Giuseppe Verdi: “Triumphal March from Aida”

It still astounds me to realize how many pieces of classical music have been used to flog products. While searching through music news groups recently, somebody asked the question, “Do you know which piece of music is used in the Buick Century commercial?” Someone answered almost instantly: “Lalo: Symphonie Espagnole.5th movt.”

Psychological research on memory and learning tells us that people remember better when we involve more than one of the senses while learning something new. The theory states that you thereby “hang” the memory on more than one hook and that makes it easier to find for later retrieval. Thus, it would make sense to light a stick of incense, put on some great music, and sit in a comfy chair while studying for a test. School systems systematically ignore these findings and school kids today still sit in stony silence, wedged in chairs/desks that make the Iron Maiden seem like a Lazy Boy recliner.

The Portuguese Mateus Wine Company used the “Triumphal March” from Aida in the early 1970s to sell class. Mateus sold a rose wine in a bottle that looked like it was made of terra cotta, and the white was packaged to look like a bottle of Armagnac.

The commercial gives you, the viewer, the point of view of a middle-class couple opening the door to receive guest for a party. The music starts as the door opens out to reveal a ridiculously long arrow-straight sidewalk up to the front of the house (this is the suburbs, right?) Another couple walks toward the camera carrying a bottle of Mateus and present it to the hosts when they arrive at the door.

It’s quite a clever how Mateus uses the music to convey as sense of dignity to what probably turned out to be a 1970s wife-swapping party. In short they were selling a dream–that this crass, materialistic, anti-intellectual couple had class. No matter that alcoholism claims more lives and has shattered more homes than all the “illegal” drugs combined. Image is everything, after all. And alcohol is legal. As an adolescent, I loved the commercial. Later, as a college student, I followed its message and abused alcohol almost every chance I got. So it was quite an effective campaign, if you ask me.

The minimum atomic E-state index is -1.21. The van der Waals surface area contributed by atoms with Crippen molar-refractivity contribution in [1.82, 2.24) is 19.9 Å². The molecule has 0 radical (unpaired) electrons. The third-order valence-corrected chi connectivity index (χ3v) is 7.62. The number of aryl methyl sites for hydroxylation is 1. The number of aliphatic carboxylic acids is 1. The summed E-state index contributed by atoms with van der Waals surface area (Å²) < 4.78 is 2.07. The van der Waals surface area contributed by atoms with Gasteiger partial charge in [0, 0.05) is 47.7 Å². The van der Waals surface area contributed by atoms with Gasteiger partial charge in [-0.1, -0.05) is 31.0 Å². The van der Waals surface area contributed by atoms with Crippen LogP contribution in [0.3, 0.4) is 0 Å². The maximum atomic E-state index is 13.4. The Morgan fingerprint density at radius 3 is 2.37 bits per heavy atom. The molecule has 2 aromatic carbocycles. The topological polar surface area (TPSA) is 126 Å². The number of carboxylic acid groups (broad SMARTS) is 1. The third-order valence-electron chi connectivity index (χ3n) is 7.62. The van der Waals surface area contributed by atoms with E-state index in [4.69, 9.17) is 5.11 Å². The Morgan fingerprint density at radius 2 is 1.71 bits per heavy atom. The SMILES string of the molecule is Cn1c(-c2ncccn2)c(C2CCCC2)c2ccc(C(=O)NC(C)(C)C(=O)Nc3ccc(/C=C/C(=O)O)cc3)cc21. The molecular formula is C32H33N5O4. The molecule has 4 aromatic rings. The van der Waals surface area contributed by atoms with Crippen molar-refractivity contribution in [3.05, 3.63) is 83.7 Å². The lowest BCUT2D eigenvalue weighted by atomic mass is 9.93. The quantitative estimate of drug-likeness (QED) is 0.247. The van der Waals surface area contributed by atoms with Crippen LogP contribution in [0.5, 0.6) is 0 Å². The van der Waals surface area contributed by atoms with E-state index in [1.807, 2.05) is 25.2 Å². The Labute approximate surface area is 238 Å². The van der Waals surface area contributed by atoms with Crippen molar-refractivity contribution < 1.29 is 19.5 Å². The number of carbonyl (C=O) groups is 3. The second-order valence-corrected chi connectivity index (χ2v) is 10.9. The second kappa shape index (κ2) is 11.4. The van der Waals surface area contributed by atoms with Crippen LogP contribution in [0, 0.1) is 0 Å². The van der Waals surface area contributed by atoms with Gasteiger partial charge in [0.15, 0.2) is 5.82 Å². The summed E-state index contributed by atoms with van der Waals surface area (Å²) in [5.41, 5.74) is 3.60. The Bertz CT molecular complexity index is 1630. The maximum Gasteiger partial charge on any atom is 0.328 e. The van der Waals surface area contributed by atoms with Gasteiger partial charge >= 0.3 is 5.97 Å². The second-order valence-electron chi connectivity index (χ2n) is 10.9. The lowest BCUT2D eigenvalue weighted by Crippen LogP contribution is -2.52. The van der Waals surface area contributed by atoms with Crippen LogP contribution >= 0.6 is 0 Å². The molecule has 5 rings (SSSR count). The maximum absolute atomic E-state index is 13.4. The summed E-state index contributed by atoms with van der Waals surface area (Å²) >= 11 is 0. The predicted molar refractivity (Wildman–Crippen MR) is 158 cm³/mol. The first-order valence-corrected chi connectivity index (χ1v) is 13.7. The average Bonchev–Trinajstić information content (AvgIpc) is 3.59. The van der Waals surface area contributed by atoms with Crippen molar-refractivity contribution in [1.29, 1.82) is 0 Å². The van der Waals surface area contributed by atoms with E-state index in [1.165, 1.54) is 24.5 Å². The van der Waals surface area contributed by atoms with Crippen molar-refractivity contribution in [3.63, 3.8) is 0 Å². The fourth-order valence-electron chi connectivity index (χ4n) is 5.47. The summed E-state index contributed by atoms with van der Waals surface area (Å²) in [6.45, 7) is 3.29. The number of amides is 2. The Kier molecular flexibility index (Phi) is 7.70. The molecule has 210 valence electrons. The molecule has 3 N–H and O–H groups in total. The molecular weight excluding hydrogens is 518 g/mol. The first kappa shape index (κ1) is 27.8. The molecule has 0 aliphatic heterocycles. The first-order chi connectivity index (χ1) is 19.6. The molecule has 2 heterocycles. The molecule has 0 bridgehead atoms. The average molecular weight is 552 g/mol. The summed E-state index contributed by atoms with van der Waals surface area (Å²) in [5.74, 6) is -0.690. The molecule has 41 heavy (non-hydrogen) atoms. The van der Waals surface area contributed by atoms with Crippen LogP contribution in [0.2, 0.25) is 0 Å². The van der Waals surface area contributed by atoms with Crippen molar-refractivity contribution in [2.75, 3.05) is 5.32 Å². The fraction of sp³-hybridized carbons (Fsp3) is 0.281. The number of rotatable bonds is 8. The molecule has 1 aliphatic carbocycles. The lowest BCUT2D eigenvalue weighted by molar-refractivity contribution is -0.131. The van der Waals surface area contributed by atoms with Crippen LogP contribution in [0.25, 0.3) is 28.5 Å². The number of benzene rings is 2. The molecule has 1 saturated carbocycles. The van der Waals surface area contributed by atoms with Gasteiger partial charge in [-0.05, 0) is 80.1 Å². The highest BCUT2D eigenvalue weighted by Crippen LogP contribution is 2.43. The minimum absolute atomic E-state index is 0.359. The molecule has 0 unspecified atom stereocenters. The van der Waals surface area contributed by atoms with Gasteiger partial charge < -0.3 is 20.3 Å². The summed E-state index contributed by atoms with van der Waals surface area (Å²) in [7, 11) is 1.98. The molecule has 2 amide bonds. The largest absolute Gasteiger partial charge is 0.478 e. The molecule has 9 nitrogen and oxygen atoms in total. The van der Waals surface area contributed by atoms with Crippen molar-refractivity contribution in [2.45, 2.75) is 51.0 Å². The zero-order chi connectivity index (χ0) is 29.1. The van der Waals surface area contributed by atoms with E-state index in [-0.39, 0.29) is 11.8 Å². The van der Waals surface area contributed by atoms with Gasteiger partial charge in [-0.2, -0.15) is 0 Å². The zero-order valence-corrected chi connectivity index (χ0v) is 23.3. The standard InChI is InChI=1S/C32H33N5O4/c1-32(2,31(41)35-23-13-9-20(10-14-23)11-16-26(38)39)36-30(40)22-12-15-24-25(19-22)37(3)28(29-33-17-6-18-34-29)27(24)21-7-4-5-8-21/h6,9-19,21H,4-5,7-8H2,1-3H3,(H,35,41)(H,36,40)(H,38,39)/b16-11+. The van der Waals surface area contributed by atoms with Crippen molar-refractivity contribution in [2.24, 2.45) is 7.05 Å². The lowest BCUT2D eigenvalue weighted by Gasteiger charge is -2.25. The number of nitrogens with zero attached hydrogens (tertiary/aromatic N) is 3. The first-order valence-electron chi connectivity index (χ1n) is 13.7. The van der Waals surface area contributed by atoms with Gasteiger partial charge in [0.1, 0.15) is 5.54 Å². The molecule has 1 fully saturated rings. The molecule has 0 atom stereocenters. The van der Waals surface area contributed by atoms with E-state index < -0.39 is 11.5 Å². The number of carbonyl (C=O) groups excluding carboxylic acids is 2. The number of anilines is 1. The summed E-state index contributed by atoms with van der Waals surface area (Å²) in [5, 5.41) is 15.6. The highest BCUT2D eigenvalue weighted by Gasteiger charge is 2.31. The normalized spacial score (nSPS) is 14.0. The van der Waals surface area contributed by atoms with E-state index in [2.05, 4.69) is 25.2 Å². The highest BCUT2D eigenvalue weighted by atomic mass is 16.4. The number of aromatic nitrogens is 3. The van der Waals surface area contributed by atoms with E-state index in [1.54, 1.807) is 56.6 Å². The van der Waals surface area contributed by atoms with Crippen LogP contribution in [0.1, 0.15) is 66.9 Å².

In high school, my friends the Mankowskis told me the source of the music. I dutifully trundled down to the library and checked out Aida and eventually went on to purchase it. It proved quite valuable later on when I went to college. My second year I transferred to a huge university (student population circa 33,000) that actually had high-rise dorms. My tower sat opposite another tower, which was our rival. Some nights, people in one dorm would throw open their windows and start shouting at the other dorm. This would escalate on both sides until almost everyone was involved. After about an hour of this, I would open my window, put the speakers of my stereo on the ledge and crank up the “Triumphal March.” Eventually the shouting would stop.

I used to flatter myself that playing this piece caused the end of these little outbreaks. In all honesty, though, the people probably just got bored (or hoarse) from all that yelling at each other and just stopped. Still, I like to think that I had a hand in bringing culture to my fellow drunks.

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About kurtnemes
Writer and Education Professional. Specialties include Ethics, Personal Memoir, Classical music, Tai Chi, Stress Reduction, Meditation, Coping, Classical Music, Aging, Love, Joy, Compassion and Equanimity (& what interests me.)

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